Blue Is for Biohazard
A novel sensor uses liquid crystals to detect environmental contamination.
A chemical sensor that changes color in the presence of toxins may one day save lives on the battlefield and in hazardous industries, report researchers in the August 17 issue of Science magazine.
The sensor, developed at the University of Wisconsin, uses liquid crystals to detect environmental contaminants.
“It’s a direct visual indication, and it requires no electric power,” Nicholas Abbott, the study’s lead investigator, told technologyreview.com. “It’s sufficiently simple that it might find use in personal monitoring.”
Get in the Groove
Abbott’s device consists of three components: a bottom layer of gold patterned with nanoscale grooves, receptor molecules embedded in that layer, and a top layer of liquid crystals attached to the receptors by a loose hydrogen bond. This bond controls the liquid crystals’ orientation, which determines their appearance to the human eye.
When the sensor encounters a target compound (a toxic gas, for example), that compound forms a strong bond with the receptor molecules, breaking the liquid crystals’ weak hydrogen bonds. The suddenly free liquid crystals orient themselves along the grooves in the gold layer, which changes the sensor’s appearance. When the target compound is no longer present, the liquid crystals reattach to the receptors and the sensor’s appearance returns to normal.
In their experiment, Abbott and his colleagues used carboxylic acid groups for receptors. The acid groups formed a weak bond with the liquid crystal layer, but a strong bond with the poisonous target compound, hexylamine.
This approach, called competitive binding, helps the device avoid false positives. The sensor distinguished the target compound from alcohol, hexanes, water vapor and other chemicals. Some experimental detectors, Abbott says, have an especially hard time distinguishing their targets from water, a shortcoming that limits them to the laboratory.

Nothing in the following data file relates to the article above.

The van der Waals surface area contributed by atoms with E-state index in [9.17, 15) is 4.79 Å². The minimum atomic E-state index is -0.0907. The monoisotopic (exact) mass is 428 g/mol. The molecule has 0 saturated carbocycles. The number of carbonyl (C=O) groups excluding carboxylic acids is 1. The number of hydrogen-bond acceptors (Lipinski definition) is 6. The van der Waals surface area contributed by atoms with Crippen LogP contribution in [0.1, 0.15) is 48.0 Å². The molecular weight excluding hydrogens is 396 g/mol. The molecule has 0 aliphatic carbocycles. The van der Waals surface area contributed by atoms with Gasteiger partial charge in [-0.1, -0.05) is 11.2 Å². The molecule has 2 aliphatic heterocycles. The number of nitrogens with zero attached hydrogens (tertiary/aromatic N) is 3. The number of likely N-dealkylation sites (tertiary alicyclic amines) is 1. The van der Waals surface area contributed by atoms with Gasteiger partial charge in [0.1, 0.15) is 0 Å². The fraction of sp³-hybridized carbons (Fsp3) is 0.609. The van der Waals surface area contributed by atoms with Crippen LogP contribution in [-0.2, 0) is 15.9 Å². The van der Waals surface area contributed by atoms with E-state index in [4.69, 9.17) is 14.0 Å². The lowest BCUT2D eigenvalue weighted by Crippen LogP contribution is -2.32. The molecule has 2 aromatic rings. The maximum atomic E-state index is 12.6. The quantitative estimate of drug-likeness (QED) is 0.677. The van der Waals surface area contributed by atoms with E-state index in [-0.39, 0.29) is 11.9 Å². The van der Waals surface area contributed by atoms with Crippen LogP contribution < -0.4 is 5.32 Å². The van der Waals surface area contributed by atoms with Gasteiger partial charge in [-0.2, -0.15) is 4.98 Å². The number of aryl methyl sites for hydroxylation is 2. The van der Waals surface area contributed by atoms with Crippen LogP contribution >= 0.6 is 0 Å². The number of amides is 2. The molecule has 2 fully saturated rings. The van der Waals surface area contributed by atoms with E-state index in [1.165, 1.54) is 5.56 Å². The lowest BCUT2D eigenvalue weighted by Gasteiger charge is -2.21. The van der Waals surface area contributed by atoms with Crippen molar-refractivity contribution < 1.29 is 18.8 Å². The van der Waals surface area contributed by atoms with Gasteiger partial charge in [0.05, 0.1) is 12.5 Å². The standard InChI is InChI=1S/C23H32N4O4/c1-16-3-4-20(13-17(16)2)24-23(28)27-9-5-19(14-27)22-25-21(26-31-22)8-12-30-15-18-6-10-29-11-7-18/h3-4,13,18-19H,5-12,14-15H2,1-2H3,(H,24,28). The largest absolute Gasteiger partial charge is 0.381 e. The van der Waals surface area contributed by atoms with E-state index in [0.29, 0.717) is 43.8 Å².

“The Abbott system is very exciting work for detection of vapor phase (gas) toxins,” says Jerome Workman Jr., a senior research fellow at Kimberly-Clark and an expert in analytic devices.
Fast, Cheap and Under Control
Today, the most common field instrument for detecting environmental toxins is the portable gas chromatograph, which costs thousands of dollars and weighs upwards of 50 pounds, although devices that detect only one or two compounds may weigh as little as ten or fifteen pounds, says Eric Anderson of Buck Scientific, a manufacturer of analytical instruments.
Abbott says his detector is not only cheaper to manufacture, but more portable and easier to use: a person could wear the device as a color-changing badge, similar to those that measure radiation exposure. The badge could feature receptors for many different compounds, arranged in an array or in patterns. “The pattern that develops could be a letter or a word, so it could be understood by a non-technical person,” Abbott says.
Although the device currently detects only gaseous compounds, Abbott hopes to develop a version that works with fluids. He is also working to develop liquid-crystal detectors for complicated biological targets, including viruses and bacteria, and reports some success already detecting protein binding.
“This is a real frontier issue, detecting environmental contaminants of all types,” says Bruce Rittman, professor of environmental engineering at Northwestern University. “Getting rapid information is the weak link now; some of this takes a really long time. If you can do this, it’s a fantastic benefit.”
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